Insurance

Disasters and Address Changes

When a disaster strikes your family and your home, it is overwhelming. Not only must you deal with the mental and physical after-effects of a catastrophe, but you must also address all of the details necessary to move forward. Among those are a number of companies and government agencies that should be notified if your address changes.

U.S. Postal Service

The Post Office offers several services for people who are temporarily or permanently displaced from their homes. You can temporarily or permanently forward your mail to another address, or you can hold your mail at your local branch for pick up or eventual delivery.

Go to the United States Postal Service Web site for information about your options to forward your mai. Submit a request (with a valid email, address, and credit card number) or print a request to mail or hand deliver to your local Post Office.

You can also ask that the Post Office hold your mail.

If your local Post Office branch is affected by a disaster, obtain updates about service status here.

Federal Emergency Management Agency

If you are eligible for disaster aid or assistance through the Federal Emergency Management Agency (FEMA), keep them up-to-date with your address. They can be reached by calling 800-621-FEMA (3362).

Social Security and Supplemental Security Income Recipients

If you receive Social Security benefits and live in the United States you can change your address online or by calling 800-772-1213. Representative payees, Supplemental Security Income recipients and people who reside outside the United States cannot change their address online and should call 800-772-1213 or visit their local Social Security Administration office.

Veterans Administration Benefits Recipients

Call 1-800-827-100 to change your address on your Veterans Adminstration benefits. You may also send a signed letter to the office that holds your records. Only the benefits recipient, or the recipient's legal authority (someone who holds power of attorney), is authorized to make address changes.

Internal Revenue Service

If you expect to receive a tax refund or other correspondence from the Internal Revenue Service, it's important to notify them of your new address. A change of address form can be found online or you can make note of your new address when filing your tax return.

Registered Voters

Registered voters should contact their state election office to change their mailing address.

Insurance Companies, Banks and Other Financial Institutions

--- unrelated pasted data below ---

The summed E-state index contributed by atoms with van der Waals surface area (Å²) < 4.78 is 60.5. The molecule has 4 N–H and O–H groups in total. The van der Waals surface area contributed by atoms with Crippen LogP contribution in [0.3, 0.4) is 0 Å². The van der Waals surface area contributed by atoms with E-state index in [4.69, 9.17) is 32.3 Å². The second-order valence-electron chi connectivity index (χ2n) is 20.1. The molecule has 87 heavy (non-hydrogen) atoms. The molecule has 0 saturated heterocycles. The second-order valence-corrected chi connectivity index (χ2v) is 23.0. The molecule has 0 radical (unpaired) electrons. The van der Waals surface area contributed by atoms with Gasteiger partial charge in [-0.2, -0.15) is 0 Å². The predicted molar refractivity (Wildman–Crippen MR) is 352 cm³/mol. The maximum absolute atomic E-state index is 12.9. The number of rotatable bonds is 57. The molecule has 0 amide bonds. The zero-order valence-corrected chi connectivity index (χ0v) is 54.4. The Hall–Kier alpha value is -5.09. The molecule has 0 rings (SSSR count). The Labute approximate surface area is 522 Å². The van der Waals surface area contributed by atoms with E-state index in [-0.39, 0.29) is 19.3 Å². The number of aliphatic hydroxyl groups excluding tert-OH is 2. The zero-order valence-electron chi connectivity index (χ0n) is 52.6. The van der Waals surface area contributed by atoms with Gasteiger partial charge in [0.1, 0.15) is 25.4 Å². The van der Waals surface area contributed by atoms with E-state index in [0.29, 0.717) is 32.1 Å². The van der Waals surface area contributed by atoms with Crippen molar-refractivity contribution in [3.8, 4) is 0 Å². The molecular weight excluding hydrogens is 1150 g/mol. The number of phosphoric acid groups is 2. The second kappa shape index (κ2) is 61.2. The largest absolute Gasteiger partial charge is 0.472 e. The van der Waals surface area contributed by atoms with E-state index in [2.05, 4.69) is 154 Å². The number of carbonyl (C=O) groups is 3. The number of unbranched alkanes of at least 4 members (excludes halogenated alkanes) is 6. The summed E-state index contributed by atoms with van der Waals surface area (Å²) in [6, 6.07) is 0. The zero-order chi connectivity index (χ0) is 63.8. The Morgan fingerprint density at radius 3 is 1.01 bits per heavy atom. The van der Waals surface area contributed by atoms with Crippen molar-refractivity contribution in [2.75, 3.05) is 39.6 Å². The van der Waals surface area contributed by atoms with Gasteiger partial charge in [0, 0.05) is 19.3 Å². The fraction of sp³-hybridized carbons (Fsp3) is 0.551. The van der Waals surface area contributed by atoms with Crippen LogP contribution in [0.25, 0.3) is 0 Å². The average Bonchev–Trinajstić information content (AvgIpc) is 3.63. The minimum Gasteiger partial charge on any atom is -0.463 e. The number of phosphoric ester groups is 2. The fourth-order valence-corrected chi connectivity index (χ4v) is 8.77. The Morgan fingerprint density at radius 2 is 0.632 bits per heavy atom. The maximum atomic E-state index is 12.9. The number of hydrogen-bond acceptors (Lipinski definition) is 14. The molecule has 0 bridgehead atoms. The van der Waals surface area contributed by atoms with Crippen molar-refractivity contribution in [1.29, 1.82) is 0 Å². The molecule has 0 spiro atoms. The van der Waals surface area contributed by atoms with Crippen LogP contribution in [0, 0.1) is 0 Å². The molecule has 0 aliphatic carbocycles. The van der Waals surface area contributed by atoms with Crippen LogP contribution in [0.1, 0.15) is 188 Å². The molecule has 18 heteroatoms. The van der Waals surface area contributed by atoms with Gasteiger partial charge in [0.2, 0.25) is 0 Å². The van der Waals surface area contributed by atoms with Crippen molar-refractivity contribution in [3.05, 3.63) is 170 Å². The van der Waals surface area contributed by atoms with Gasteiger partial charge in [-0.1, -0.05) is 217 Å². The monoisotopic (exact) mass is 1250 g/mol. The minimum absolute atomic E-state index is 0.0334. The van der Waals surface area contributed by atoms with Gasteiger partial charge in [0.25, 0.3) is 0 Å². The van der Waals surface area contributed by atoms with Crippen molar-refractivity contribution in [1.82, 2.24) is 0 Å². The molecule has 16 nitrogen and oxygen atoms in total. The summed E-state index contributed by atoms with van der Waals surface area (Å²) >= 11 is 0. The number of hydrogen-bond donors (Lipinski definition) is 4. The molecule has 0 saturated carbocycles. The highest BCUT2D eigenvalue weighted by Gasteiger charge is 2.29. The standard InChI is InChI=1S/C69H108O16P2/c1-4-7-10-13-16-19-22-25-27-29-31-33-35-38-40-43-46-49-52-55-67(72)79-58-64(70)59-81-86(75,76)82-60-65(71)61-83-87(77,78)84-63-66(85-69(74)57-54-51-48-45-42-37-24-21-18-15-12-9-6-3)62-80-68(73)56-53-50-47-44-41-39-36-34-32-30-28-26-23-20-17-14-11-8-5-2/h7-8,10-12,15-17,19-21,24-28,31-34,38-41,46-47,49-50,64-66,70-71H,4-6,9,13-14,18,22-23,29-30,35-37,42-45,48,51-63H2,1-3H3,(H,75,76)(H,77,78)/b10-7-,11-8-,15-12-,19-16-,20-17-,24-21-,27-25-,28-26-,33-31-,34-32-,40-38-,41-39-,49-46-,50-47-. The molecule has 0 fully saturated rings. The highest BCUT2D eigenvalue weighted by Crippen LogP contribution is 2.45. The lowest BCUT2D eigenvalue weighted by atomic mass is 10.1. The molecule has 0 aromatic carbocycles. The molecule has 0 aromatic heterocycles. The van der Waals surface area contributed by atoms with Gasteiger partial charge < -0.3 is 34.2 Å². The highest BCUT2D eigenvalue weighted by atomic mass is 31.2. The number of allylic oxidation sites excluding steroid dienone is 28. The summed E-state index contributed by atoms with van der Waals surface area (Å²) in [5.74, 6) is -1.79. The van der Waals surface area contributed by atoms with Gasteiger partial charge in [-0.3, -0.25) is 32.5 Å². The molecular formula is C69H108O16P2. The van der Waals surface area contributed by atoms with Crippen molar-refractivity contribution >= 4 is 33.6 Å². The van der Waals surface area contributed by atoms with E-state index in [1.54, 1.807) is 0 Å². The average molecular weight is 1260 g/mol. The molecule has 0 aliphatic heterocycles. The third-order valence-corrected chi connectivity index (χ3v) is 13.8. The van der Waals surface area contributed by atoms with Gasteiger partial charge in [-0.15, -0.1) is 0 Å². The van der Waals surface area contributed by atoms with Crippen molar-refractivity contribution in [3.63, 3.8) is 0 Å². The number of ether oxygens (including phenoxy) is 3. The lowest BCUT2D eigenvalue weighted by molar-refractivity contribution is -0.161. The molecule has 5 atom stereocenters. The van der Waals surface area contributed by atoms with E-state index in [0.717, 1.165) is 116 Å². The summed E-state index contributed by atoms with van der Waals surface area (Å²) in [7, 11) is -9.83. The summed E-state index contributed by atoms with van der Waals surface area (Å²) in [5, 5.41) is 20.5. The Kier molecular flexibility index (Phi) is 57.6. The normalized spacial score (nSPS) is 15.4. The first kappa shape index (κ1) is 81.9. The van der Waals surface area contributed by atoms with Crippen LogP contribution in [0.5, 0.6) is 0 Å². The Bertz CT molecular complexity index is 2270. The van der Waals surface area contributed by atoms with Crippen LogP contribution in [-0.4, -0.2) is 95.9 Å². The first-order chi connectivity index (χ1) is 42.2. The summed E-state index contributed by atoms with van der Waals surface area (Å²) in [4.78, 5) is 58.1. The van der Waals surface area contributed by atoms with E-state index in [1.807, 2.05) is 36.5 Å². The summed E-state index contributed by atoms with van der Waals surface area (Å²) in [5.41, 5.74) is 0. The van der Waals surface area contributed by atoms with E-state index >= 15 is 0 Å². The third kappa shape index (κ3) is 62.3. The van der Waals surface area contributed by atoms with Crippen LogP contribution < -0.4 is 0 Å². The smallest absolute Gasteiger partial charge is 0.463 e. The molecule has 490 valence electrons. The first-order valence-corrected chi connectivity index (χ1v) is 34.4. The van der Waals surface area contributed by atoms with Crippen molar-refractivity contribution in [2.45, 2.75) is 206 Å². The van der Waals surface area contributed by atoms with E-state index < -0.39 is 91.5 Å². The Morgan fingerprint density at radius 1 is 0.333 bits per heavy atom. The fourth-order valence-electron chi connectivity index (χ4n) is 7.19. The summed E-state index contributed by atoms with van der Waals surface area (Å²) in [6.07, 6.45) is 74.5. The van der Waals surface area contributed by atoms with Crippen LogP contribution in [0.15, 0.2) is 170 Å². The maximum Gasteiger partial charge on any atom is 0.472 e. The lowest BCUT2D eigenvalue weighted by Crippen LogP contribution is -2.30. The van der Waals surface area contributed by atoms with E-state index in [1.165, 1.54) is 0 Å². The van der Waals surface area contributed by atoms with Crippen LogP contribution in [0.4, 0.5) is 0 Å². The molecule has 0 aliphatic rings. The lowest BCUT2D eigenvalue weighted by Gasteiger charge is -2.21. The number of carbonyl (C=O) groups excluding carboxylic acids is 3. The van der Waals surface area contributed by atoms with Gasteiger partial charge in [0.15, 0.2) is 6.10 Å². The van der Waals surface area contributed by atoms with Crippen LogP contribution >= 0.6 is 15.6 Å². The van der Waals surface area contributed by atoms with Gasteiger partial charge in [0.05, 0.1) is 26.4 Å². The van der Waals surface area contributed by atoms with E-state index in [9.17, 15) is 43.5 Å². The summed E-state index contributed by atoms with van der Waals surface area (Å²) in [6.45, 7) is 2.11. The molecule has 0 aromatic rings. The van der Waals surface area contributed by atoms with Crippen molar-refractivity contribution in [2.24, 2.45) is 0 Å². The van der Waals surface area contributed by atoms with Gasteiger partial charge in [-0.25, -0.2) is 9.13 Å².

It's important to keep your insurance agent, bank and other financial institutions notified of your most current address. Be aware that if your bank or financial institution loses contact with you, your money may be handed over to the state to be held in trust until you're located. If this happens, you can search state databases for your missing account.

Non-U.S. Citizens

Certain non-United States citizens, known as aliens, must notify the United States Citizenship and Immigration Services within 10 days of an address change. (Diplomats with visa status A, government representatives to international organizations with visa status G and non-immigrants without a visa who are in the US for less than 30 days are not required to notify the government of address changes.)

Noncitizens should complete the change of address form on the United States Citizenship and Immigration Services site.

Questions for Your Attorney

  • What if I'm not a citizen and can't complete a change of address form within 10 days of moving?
  • How do I find my money if my bank was destroyed in a disaster?
Related Resources on lawyers.comsm

- What Is FEMA?
- Natural Disaster Insurance Claims
- Natural Disasters articles and information
- Selecting a Good Insurance Lawyer
- Find an Insurance Lawyer in Your Area
- Visit our Insurance Claims message board


Related Web Links

- Address Change Info from U.S. Citizenship and Immigration Services

Have a insurance question?
Get answers from local attorneys.
It's free and easy.
Ask a Lawyer

Get Professional Help

Find a Natural Disasters lawyer
Practice Area:
Zip Code:
 
How It Works
  1. Briefly tell us about your case
  2. Provide your contact information
  3. Connect with local attorneys
NEED PROFESSIONAL HELP?

Talk to an attorney

How It Works

  1. Briefly tell us about your case
  2. Provide your contact information
  3. Choose attorneys to contact you